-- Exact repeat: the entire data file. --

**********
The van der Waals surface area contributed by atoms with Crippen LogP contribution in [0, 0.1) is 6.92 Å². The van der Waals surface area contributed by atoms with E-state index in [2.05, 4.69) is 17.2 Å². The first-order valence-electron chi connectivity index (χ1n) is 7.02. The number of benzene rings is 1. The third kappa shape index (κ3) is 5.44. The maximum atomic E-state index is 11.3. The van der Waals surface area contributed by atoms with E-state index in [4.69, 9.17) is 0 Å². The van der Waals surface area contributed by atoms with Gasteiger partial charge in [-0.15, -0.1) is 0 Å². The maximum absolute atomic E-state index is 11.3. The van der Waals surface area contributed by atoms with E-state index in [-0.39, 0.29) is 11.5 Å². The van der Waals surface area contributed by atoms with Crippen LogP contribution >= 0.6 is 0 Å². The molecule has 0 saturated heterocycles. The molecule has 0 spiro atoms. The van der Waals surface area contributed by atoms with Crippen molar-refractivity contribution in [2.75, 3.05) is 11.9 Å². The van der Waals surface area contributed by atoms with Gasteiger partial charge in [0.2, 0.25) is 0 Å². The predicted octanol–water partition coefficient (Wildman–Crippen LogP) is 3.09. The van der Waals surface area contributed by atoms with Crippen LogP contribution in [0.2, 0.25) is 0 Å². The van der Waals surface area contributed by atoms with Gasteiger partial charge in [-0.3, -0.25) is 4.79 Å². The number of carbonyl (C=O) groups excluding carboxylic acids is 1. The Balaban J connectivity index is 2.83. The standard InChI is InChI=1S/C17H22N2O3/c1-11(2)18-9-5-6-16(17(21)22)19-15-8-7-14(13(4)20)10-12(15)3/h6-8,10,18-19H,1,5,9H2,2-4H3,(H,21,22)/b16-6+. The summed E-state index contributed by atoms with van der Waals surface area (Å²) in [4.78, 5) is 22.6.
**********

The van der Waals surface area contributed by atoms with Crippen LogP contribution in [0, 0.1) is 6.92 Å². The van der Waals surface area contributed by atoms with E-state index in [2.05, 4.69) is 17.2 Å². The first-order valence-electron chi connectivity index (χ1n) is 7.02. The number of benzene rings is 1. The third kappa shape index (κ3) is 5.44. The maximum atomic E-state index is 11.3. The van der Waals surface area contributed by atoms with E-state index in [4.69, 9.17) is 0 Å². The van der Waals surface area contributed by atoms with Gasteiger partial charge in [-0.15, -0.1) is 0 Å². The maximum absolute atomic E-state index is 11.3. The van der Waals surface area contributed by atoms with E-state index in [-0.39, 0.29) is 11.5 Å². The van der Waals surface area contributed by atoms with Crippen LogP contribution >= 0.6 is 0 Å². The molecule has 0 saturated heterocycles. The molecule has 0 spiro atoms. The van der Waals surface area contributed by atoms with Crippen molar-refractivity contribution in [2.75, 3.05) is 11.9 Å². The van der Waals surface area contributed by atoms with Gasteiger partial charge in [0.2, 0.25) is 0 Å². The predicted octanol–water partition coefficient (Wildman–Crippen LogP) is 3.09. The van der Waals surface area contributed by atoms with Crippen LogP contribution in [0.2, 0.25) is 0 Å². The van der Waals surface area contributed by atoms with Gasteiger partial charge in [-0.3, -0.25) is 4.79 Å². The number of carbonyl (C=O) groups excluding carboxylic acids is 1. The Balaban J connectivity index is 2.83. The standard InChI is InChI=1S/C17H22N2O3/c1-11(2)18-9-5-6-16(17(21)22)19-15-8-7-14(13(4)20)10-12(15)3/h6-8,10,18-19H,1,5,9H2,2-4H3,(H,21,22)/b16-6+. The summed E-state index contributed by atoms with van der Waals surface area (Å²) in [4.78, 5) is 22.6.